Shares in breathing device maker ResMed Inc. (ASX: RMD) are down nearly 9% so far in 2014, compared to a minor 0.8% increase in the S&P / ASX 200 Index (Index: ^AXJO) (ASX: XJO).
In my view this weakness could be a great opportunity to buy or top up on ResMed shares which could turn out to be a long-term bargain. Here are three reasons why:
1. ResMed is still buying its own shares
Last week ResMed’s board of directors approved a new share buyback program granting the company approval to repurchase up to 20 million shares on the open market. This represents around 14% of outstanding shares and is a continuation of the company’s long-term capital management plan.
The impact of the program is to increases earnings per share, as well as the company’s share price. ResMed holds around U.S. $876 million in cash and cash equivalents and it can be an effective way to return some of that cash to shareholders.
2. It could be cheaper than its competitor
With a price-to-earnings (p/e) ratio of around 20, at a high level ResMed appears to offer better current value than Kiwi competitor, Fisher & Paykel Healthcare Limited (ASX: FPH), with a comparatively high p/e ratio of 27.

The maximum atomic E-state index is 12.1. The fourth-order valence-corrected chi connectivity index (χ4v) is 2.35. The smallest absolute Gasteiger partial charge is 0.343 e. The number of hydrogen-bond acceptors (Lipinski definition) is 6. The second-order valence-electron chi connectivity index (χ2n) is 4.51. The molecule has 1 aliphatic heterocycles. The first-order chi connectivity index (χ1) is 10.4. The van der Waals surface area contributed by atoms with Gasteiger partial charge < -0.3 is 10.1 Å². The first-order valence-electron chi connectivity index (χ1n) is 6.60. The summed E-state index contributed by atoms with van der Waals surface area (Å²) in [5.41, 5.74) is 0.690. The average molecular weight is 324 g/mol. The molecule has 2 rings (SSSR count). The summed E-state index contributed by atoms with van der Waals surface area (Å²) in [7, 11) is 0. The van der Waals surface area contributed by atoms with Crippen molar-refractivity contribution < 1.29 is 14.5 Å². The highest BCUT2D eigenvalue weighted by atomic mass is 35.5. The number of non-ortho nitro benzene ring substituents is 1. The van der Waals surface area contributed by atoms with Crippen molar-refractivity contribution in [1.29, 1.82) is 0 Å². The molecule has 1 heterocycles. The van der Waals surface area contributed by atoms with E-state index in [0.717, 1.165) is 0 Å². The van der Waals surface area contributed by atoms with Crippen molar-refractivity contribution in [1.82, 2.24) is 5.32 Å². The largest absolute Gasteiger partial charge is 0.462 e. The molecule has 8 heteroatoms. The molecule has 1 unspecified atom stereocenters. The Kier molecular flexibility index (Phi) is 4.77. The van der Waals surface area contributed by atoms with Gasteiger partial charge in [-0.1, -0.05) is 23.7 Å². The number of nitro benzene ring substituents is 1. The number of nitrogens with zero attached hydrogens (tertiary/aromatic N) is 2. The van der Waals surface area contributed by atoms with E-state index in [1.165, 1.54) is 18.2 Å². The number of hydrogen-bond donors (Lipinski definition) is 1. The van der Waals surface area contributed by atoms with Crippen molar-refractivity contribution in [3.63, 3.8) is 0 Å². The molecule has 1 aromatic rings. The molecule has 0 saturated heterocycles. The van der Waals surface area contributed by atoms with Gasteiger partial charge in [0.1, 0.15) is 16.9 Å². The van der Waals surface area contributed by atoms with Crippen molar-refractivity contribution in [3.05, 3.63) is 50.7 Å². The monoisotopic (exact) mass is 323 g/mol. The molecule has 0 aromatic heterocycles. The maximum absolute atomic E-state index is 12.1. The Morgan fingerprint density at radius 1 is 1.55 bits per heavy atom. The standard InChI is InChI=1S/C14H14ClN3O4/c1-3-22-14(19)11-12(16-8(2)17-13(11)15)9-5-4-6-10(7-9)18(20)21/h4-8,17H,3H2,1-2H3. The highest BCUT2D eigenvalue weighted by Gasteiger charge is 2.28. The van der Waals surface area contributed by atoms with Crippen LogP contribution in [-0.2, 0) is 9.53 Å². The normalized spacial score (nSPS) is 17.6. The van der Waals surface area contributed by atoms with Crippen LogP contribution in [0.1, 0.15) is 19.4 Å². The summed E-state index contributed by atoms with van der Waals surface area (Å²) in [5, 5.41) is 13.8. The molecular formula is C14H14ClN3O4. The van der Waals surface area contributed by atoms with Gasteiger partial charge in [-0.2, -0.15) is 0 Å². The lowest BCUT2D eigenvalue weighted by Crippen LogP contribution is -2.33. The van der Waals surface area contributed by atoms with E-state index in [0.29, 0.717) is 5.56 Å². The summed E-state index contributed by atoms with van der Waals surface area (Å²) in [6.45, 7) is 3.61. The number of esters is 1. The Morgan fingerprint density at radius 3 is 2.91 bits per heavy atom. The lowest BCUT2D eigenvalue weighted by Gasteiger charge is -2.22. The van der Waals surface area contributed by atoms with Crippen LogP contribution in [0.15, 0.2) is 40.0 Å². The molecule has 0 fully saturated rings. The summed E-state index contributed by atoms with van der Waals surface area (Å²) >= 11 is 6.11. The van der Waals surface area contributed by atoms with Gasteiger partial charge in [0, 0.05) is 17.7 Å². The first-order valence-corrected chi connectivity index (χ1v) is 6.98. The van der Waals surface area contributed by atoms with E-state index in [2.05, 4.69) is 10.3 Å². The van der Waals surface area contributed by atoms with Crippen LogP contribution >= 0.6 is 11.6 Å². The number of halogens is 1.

Obviously this fails to take into account expected growth and last month FPH announced an increase to expected net profit for the full year. However ResMed has grown net profit by 35% in the last three years and this is likely to continue per reason three below.
3. Long-term demographics are in its favour
A global increase in the ‘greying population’, rising obesity and increasing global healthcare spending will help to play into the hands of ResMed in the years to come.
Mick Farrell, ResMed’s chief executive officer, noted in the company’s recent quarterly update the strong prospects for growth from new product launches: “Opportunities for growth remain in sleep, respiratory care, and cardiorespiratory markets in all geographies.”
Behind ResMed’s falling price is a company with strong long-term growth prospects and a capital management plan to return value to shareholders. If revenue and earnings growth can continue, the current price could turn out to be a long-term bargain.
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Motley Fool contributor Regan Pearson does not own shares in any of the companies mentioned in this article.